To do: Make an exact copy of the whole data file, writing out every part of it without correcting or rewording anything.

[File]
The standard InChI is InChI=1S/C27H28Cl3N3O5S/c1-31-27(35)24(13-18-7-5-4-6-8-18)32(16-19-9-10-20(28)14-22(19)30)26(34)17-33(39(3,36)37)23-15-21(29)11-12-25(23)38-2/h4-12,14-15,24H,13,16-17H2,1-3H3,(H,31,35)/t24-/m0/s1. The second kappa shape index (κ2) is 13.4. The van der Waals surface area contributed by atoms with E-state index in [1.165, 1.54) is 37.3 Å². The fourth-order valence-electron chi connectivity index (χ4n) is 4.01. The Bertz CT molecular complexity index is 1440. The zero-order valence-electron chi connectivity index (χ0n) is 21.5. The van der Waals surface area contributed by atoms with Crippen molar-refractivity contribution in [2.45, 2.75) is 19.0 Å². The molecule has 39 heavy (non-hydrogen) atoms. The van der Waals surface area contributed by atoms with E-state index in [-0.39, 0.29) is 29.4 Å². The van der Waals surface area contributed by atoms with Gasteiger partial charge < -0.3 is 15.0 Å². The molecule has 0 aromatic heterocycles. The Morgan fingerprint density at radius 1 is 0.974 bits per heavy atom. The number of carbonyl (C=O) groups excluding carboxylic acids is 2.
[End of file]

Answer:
The standard InChI is InChI=1S/C27H28Cl3N3O5S/c1-31-27(35)24(13-18-7-5-4-6-8-18)32(16-19-9-10-20(28)14-22(19)30)26(34)17-33(39(3,36)37)23-15-21(29)11-12-25(23)38-2/h4-12,14-15,24H,13,16-17H2,1-3H3,(H,31,35)/t24-/m0/s1. The second kappa shape index (κ2) is 13.4. The van der Waals surface area contributed by atoms with E-state index in [1.165, 1.54) is 37.3 Å². The fourth-order valence-electron chi connectivity index (χ4n) is 4.01. The Bertz CT molecular complexity index is 1440. The zero-order valence-electron chi connectivity index (χ0n) is 21.5. The van der Waals surface area contributed by atoms with Crippen molar-refractivity contribution in [2.45, 2.75) is 19.0 Å². The molecule has 39 heavy (non-hydrogen) atoms. The van der Waals surface area contributed by atoms with E-state index in [-0.39, 0.29) is 29.4 Å². The van der Waals surface area contributed by atoms with Gasteiger partial charge < -0.3 is 15.0 Å². The molecule has 0 aromatic heterocycles. The Morgan fingerprint density at radius 1 is 0.974 bits per heavy atom. The number of carbonyl (C=O) groups excluding carboxylic acids is 2.